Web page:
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University appearance at the United Nations

Tuesday 19 April 2016 9:55am

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University of Otago Office of Māori Development Kaiwhakahaere (Director) Tuari Potiki.

The head of the University’s Office of Māori Development is speaking at a United Nations General Assembly Special Session on the world drug problem this week.

Kaiwhakahaere Tuari Potiki will be advocating for indigenous people to have a say in the global anti-drug strategy the United Nations (UN) is developing, and for drug problems to be treated primarily as a health issue rather than a criminal offence.

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He is delivering his statement during the plenary session in his role as chairman of the New Zealand Drug Foundation, and from his experience as an ex drug addict who stopped using all drugs, including alcohol, 27 years ago.

All the UN’s member countries will hear him speak about how the global war on drugs “has been an abject failure. As a result more drugs are available at a cheaper price and more people are using drugs."

“I think most people, if they think of their own kids or grandkids developing a problem with drugs, would want them seen by a health practitioner rather than a policemen or judge."

“People who develop problems with drugs and alcohol need an intervention just like people who have any other illness or health problem.”

Behind the scenes at the UN, Mr Potiki and others will also be working hard to get an indigenous work-stream set up to feed into the creation of the global anti-drug strategy, because drug use and misuse among indigenous people is disproportionately high.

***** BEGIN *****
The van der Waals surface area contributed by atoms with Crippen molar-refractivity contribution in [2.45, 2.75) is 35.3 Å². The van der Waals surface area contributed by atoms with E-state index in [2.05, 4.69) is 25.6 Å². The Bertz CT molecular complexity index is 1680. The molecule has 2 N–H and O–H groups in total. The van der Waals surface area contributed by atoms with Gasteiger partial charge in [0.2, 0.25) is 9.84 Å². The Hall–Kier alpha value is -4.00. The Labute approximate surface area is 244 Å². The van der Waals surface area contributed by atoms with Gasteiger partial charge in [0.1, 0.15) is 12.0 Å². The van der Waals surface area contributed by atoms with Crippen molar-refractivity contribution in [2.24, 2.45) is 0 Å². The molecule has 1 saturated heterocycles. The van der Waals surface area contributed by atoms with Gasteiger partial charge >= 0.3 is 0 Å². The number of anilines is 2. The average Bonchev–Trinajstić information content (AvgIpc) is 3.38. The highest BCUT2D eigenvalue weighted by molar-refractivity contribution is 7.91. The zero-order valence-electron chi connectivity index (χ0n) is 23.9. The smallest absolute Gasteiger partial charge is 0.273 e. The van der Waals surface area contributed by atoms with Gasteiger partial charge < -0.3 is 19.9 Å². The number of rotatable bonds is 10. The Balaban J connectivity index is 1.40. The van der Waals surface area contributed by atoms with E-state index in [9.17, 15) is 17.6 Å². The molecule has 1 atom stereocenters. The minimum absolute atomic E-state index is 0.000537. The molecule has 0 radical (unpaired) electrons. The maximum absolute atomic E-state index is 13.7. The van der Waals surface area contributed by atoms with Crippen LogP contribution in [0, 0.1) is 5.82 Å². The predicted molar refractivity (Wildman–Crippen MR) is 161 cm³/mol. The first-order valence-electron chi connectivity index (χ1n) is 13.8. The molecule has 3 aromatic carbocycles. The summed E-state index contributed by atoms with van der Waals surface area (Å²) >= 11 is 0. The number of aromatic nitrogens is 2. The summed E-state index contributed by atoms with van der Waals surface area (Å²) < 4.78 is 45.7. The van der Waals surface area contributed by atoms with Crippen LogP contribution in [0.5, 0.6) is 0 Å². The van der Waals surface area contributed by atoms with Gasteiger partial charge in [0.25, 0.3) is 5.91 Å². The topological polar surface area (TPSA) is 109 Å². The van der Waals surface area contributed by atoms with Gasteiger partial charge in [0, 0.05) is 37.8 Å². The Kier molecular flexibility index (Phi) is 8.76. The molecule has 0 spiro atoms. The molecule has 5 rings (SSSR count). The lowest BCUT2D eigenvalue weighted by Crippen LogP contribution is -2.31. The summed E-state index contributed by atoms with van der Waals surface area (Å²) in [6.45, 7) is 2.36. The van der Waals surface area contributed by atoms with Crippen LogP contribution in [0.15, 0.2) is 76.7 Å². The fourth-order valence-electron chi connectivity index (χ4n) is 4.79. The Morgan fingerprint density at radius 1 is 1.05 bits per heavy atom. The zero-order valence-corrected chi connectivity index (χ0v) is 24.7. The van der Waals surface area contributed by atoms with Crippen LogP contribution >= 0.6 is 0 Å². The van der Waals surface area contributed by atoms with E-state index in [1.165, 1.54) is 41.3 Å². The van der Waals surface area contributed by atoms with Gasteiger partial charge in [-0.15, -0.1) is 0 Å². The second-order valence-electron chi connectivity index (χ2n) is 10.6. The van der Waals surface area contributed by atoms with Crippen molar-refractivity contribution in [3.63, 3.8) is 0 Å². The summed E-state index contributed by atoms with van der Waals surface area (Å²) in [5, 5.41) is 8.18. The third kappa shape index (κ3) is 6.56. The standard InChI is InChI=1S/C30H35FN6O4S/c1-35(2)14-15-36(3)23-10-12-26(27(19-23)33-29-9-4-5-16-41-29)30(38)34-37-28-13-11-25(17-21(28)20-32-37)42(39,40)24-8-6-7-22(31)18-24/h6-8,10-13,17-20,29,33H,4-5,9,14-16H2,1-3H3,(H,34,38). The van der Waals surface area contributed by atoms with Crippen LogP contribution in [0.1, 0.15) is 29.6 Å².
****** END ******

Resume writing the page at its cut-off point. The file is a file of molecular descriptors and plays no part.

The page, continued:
“The point I want to make to them is that Māori and other indigenous populations suffer more harm from both drug use and also from the criminal justice approach we have used to deal with drug use. We therefore need to be involved in the decisions that are being made at a global level that affect us. They need to ‘do it with us rather than to us’.”

Mr Potiki is not expecting to change the world by speaking at the UN, but is grateful for the opportunity to speak directly to the UN delegates.

While he is glad to be a voice for people not usually given the opportunity to have their voices heard, he is actually more excited that sensible conversations - with fewer knee-jerk reactions - are starting in New Zealand about the need to look at drug issues from a health perspective rather than a criminal justice one.

“That’s more immediate and more relevant, because it’s here and it’s been the culmination of many years’ work. If this korero to the UN helps to generate and maintain those conversations at home it will have been worth it.”